Associate Justice of the Supreme Court of the United States

Associate Justice of the Supreme Court of the United States

Associate Justices of the Supreme Court of the United States are the members of the Supreme Court of the United States other than the Chief Justice of the United States. The number of Associate Justices is determined by the United States Congress and is currently set at eight by the Judiciary Act of 1869. Associate Justices are nominated for service by the President of the United States. Their nominations are then referred to the United States Senate for confirmation. If confirmed, the U.S. Constitution states that all justices of the Court "shall hold their offices during good behaviour." This language means that the appointments are effectively for life, ending when a Justice dies in office, retires, or is impeached by the House of Representatives and convicted by the Senate. [ Recess appointments are a notable exception. "See U.S. v. Woodley" 751 F.2d 1008, 10014; Recess Appointment of John Rutledge. Recess appointments to the Supreme Court have generally been rare; only two Chief Justices and six Associate Justices have received recess appointments, and only Rutledge was not subsequently confirmed by the Senate. The last president to make a recess appointment to the Supreme Court was Dwight Eisenhower.]

Each of the Justices of the Supreme Court has a single vote in deciding the cases argued before it; the Chief Justice's vote counts no more than that of any other Justice. However, in drafting opinions, the Chief Justice enjoys additional influence in case disposition if in the majority through his power to assign who writes the opinion. Otherwise, the senior justice in the majority assigns the writing of a decision. Furthermore, the Chief Justice leads the discussion of the case among the justices. The Chief Justice has certain administrative responsibilities that the other Justices do not, and is paid slightly more ($212,100 vs. $203,000 as of 2007 [cite web|url= |title=salaries | |date= |accessdate=2008-09-06] ).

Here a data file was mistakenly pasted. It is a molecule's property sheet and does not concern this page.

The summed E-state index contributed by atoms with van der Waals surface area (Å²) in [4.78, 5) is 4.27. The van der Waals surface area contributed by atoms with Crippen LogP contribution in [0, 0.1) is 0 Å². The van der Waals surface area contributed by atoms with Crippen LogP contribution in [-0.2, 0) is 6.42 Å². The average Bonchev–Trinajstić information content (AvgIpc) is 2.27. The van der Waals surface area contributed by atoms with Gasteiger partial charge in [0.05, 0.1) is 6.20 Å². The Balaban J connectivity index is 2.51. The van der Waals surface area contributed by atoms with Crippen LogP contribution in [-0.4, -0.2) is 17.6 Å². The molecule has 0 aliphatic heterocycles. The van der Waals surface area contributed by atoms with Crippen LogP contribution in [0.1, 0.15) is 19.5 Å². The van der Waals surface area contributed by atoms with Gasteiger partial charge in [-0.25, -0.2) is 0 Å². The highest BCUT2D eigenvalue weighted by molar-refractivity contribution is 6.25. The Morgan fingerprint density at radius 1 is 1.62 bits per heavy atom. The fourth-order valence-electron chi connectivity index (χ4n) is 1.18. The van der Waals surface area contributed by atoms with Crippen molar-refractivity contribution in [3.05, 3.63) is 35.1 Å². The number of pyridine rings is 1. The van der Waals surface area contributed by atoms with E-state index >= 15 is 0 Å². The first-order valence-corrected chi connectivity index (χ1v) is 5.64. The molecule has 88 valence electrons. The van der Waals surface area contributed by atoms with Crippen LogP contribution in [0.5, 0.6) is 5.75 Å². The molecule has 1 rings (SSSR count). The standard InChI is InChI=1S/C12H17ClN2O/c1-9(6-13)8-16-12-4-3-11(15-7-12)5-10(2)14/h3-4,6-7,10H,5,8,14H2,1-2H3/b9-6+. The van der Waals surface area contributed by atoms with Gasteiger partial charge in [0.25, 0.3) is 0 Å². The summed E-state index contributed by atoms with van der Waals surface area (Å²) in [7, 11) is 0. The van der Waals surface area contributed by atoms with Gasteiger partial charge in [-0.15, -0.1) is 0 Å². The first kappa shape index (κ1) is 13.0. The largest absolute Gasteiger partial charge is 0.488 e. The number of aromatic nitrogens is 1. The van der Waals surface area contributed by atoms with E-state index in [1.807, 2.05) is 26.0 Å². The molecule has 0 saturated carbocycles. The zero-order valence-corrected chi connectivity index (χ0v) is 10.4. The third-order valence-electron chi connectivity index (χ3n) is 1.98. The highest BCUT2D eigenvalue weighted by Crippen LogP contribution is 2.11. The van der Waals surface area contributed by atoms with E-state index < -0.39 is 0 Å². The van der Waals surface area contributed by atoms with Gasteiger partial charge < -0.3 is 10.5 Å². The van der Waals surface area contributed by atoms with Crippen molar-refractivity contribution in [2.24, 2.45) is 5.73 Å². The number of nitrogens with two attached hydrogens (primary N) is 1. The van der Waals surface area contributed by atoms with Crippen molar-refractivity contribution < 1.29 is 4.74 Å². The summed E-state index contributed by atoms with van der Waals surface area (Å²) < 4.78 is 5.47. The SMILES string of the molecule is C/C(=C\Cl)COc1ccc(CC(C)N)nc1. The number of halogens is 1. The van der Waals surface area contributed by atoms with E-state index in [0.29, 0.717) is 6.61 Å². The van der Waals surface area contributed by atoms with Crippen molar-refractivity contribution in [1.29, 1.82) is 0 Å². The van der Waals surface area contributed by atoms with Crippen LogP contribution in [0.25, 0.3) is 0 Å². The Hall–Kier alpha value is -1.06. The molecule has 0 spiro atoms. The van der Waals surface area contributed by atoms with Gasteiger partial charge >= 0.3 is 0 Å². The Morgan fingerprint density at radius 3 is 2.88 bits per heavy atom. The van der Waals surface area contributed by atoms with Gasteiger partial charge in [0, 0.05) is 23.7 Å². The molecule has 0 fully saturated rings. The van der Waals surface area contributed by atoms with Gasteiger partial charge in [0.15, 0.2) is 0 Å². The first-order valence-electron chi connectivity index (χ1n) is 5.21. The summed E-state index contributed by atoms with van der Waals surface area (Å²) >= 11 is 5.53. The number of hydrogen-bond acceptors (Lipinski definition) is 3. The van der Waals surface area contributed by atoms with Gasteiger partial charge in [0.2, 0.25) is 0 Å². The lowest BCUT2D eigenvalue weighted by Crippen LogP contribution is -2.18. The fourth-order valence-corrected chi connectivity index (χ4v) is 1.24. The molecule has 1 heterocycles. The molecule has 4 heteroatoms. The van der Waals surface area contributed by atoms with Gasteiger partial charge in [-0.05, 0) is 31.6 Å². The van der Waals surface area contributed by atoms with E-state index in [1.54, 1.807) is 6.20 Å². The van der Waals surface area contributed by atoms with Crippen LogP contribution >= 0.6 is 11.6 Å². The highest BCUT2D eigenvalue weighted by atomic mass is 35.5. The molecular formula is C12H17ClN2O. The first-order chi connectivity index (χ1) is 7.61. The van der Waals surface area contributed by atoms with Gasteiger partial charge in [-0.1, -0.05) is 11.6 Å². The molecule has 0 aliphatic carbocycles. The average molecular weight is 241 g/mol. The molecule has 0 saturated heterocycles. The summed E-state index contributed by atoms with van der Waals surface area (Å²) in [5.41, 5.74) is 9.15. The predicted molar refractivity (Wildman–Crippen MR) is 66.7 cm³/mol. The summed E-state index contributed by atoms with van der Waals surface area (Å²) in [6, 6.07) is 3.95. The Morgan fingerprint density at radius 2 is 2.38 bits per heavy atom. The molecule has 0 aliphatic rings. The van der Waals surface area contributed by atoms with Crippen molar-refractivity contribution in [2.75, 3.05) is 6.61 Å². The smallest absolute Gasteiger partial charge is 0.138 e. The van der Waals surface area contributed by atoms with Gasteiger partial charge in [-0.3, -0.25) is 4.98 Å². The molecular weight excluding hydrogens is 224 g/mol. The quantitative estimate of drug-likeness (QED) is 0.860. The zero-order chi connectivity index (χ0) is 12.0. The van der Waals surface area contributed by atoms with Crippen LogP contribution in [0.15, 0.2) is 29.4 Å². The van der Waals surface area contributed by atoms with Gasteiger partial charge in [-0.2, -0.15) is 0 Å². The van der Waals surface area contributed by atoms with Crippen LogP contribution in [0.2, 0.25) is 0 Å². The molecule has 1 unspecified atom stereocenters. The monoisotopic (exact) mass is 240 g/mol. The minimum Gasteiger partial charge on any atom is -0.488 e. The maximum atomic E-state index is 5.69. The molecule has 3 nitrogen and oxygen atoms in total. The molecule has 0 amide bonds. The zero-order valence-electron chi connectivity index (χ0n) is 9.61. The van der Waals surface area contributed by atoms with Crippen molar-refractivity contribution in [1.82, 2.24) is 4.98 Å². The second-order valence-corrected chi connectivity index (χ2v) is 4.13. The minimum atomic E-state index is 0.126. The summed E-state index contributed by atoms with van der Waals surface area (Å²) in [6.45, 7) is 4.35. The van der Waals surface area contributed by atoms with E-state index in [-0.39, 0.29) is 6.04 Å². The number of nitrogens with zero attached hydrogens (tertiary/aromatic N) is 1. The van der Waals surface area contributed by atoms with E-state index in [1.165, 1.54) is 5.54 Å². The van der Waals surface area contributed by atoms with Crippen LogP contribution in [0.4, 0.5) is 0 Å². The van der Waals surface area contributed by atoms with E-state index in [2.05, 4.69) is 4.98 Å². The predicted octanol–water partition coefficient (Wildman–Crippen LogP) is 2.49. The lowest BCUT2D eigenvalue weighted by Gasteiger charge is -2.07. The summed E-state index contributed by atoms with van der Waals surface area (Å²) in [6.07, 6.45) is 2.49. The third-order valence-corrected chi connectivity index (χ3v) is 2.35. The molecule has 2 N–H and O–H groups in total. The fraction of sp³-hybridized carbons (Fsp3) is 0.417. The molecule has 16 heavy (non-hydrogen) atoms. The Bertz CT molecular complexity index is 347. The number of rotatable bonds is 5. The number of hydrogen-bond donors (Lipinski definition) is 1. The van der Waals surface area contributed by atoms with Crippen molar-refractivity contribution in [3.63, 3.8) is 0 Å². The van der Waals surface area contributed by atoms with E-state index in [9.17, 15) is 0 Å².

Associate justices have seniority by order of appointment, although the Chief Justice is always considered the most senior. If two justices are appointed on the same day, the older is designated the senior justice of the two. The senior associate justice is now John Paul Stevens. By tradition, when the Justices are in conference deliberating the outcome of cases before the Court, the justices state their views in order of seniority. If there is a knock at the conference room door, the junior justice (who sits closest to the door) must answer it.

The current associate justices are (in order of seniority): John Paul Stevens, Antonin Scalia, Anthony Kennedy, David Hackett Souter, Clarence Thomas, Ruth Bader Ginsburg, Stephen Breyer, and Samuel Alito.

Retired Associate Justices

Contrary to popular belief, a Justice who steps down from the Court continues to be a member of it. When a Justice retires he or she usually goes into senior status, which means that the Justice keeps his or her title, and may serve by assignment on panels of the U.S. courts of appeals (as Lewis F. Powell, Jr. did for several years). Retired Justices may elect to keep a chamber in the Supreme Court building as well as maintain law clerks. The names of Retired Associate Justices continues to appear alongside the other active members on the Bound Volumes of Supreme Court decisions. However, Retired Associate Justices take no part in the consideration or decision of any cases before the Court.

Currently, the only Retired Associate Justice is Sandra Day O'Connor, who assumed senior status on January 31, 2006.

ee also

*Associate Justice
*Chief Justice of the United States
*List of Justices of the Supreme Court of the United States
*List of Justices of the Supreme Court of the United States by court composition
*List of Justices of the Supreme Court of the United States by seat


External links

* [ Historic collection of Supreme Court decisions and biographies] indexed by judge name
* [ Members of the Supreme Court of the United States] from the Court's website.

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